Canadian Western Bank
XMC Mortgage Corporation
Most people are motivated to seek out the lowest mortgage rate possible when shopping around for offers. While the difference between rates may only be a fraction of a percent and sound negligible, this can translate into thousands of dollars in savings over the lifetime of your mortgage loan.
The mortgage rates offered to you by a lender are dependent on a number of factors, such as the purchase price, your down payment, amortization and your credit score. Lenders use this information to assess how likely you are to repay your mortgage loan.
The purchase price and your down payment will determine how much you need to borrow, which in turn impacts your mortgage payment. You can see the effect of your down payment amount and mortgage rates on our rates page.
The mortgage amortization is the period of time over which your mortgage will be paid off. The longer the amortization period, the more interest you’ll pay on the loan. The most common amortization period in Newfoundland & Labrador is 25 years. The most common mortgage term is five years.
Your credit score is used to assess your creditworthiness, in other words, how risky it would be for a lender to lend you money. Your credit score changes over time, as your credit report gets updated. Those who can manage credit responsibly and make their loan payments have a higher score. In general, you are more likely to get a lower mortgage rate if you have a higher credit score. Those with lower credit scores tend to receive higher rates.
Whether you’re buying a home, renewing or refinancing in Newfoundland & Labrador, mortgage lenders typically don’t care about the mortgage transaction type. The main factors that impact your mortgage rate will be the purchase price, your down payment, amortization and your credit score.
Newfoundland & Labrador residents are always looking for the best mortgage rates. The rates you’re offered can vary, as some areas will have more competition among lenders, which can benefit you as the customer. If there are many banks, brokers and credit unions offering mortgages in your area, this could result in slightly lower rates. Mortgage rates can also be impacted by housing demand in a particular region. Regardless of where you live in Canada, Perch can help find the best mortgage offer for you.
When you initially get a mortgage in Newfoundland & Labrador, you are committing to a mortgage term. This mortgage term can vary in length — anywhere from a few months to five years, or longer. When your mortgage term comes to an end, you can choose to renew your mortgage with the same lender, renew with a different lender offering more favourable terms, or pay your mortgage off in full.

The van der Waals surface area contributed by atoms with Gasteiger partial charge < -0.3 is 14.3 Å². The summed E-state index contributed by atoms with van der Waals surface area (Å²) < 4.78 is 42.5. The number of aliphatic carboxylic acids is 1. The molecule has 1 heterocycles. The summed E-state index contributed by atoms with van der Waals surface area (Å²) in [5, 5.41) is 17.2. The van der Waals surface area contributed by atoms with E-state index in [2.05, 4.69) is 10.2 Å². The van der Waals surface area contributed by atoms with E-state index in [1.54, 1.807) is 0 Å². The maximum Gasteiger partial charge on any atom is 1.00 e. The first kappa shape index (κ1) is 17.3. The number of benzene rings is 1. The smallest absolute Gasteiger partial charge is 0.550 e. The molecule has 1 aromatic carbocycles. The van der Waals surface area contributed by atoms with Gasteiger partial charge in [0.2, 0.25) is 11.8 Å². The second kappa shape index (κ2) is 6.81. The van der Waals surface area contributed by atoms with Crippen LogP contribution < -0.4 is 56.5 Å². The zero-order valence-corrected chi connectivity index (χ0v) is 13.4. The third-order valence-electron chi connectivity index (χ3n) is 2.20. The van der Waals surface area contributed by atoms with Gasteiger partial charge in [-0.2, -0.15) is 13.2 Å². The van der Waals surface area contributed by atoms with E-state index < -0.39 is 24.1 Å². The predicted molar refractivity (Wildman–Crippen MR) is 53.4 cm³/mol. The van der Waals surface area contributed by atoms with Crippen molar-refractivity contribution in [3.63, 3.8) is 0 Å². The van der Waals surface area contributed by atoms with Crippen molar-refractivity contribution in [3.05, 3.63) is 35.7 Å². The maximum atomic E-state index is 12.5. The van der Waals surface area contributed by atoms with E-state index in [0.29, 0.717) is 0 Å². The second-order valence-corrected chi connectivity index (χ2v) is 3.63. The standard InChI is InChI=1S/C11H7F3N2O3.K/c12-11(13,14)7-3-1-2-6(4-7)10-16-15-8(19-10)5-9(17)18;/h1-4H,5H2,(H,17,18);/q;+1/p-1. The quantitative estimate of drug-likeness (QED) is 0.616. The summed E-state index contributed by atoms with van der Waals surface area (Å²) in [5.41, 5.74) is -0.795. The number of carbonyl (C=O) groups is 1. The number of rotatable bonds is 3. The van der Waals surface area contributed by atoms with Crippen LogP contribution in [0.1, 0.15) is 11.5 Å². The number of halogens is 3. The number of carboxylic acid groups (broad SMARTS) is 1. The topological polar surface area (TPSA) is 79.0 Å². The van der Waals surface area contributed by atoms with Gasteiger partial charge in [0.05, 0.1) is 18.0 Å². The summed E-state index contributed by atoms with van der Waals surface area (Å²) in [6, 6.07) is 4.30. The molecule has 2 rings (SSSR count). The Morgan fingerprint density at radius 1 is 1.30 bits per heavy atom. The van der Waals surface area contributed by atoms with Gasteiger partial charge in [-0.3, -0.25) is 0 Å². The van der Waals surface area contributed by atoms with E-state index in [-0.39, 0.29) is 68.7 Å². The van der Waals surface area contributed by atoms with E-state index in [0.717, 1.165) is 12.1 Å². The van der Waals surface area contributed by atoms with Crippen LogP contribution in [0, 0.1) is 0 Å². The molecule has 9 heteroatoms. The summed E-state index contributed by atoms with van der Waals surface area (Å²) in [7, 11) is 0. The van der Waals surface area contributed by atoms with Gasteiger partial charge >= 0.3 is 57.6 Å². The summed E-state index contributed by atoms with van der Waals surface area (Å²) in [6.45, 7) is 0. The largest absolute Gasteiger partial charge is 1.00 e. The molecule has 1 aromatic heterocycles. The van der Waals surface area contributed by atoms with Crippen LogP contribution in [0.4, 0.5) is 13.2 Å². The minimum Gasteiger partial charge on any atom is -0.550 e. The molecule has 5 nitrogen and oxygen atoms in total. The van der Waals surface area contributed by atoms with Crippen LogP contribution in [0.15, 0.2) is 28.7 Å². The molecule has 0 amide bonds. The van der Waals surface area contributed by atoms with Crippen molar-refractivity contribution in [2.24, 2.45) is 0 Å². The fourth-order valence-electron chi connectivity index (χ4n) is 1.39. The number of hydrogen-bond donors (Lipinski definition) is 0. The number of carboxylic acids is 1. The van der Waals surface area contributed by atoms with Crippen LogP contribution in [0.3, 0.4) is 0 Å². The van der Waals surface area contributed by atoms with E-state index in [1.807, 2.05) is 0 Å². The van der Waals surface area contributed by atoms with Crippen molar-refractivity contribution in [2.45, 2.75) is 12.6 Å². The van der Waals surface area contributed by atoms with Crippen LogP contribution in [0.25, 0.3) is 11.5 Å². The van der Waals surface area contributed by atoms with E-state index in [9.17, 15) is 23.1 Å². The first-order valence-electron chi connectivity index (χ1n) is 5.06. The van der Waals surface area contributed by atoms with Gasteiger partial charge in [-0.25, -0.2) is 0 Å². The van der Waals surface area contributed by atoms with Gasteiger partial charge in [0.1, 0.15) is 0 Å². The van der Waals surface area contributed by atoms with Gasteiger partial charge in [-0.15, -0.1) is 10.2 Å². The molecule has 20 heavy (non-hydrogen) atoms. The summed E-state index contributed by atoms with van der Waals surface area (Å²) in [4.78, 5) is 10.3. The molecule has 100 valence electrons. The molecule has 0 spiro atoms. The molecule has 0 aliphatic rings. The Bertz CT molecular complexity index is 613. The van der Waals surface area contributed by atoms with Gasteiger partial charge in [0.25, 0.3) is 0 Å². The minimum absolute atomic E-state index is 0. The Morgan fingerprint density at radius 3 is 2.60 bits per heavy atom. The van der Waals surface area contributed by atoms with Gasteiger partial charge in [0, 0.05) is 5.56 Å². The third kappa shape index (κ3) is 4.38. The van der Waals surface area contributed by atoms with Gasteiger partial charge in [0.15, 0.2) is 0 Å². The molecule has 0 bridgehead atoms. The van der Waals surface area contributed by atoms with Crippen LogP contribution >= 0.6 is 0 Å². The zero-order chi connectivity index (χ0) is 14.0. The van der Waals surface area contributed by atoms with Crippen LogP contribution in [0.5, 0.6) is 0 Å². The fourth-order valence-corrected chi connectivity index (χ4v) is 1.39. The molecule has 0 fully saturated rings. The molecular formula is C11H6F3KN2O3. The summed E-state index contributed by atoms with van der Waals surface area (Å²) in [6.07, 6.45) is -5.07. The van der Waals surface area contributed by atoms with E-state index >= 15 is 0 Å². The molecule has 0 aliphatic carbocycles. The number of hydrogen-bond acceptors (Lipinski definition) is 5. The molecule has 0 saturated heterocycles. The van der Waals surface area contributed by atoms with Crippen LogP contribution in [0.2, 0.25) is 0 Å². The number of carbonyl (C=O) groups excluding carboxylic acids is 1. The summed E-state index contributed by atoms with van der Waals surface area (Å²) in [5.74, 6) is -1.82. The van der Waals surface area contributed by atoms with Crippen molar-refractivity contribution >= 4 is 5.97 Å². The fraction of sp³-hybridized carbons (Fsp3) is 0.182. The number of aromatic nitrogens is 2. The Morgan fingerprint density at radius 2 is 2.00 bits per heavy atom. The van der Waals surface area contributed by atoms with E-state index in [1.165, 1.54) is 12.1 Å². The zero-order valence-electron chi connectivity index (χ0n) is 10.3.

It’s best to shop around a few months before your mortgage renewal, and see what other lenders can offer. You don’t have to wait until you receive a renewal letter from your lender to see what other mortgage options are available.
A mortgage refinance is when you are breaking your current mortgage and starting a new mortgage, either with the same lender or a different one. Refinancing can help you take advantage of a better mortgage offer, unlock equity in your home, or to consolidate your debt. When you refinance, you will need to pay penalties (fees) to break your mortgage. The penalties will vary based on the lender, so it’s important to understand how to calculate these fees before you move forward. From there, you can make an informed decision whether it’s financially beneficial for you to refinance.
Perch can help you decide if it makes sense to refinance your mortgage in Newfoundland & Labrador. Our mortgage penalty calculator helps you calculate the costs of breaking your mortgage. When you set up an account with Perch, we’ll automatically monitor the mortgage market and let you know when there’s an opportunity to save money by switching mortgages. Perch can calculate the difference between your mortgage penalty costs and the amount of money you could save with a lower mortgage rate, and tell you exactly how much money you can get back.
TIPS + TRICKS
Starting in 2019, Canadian first-time home buyers were able to apply for a special incentive.
BUYING + SELLING
We break down the entire home buying process step-by-step.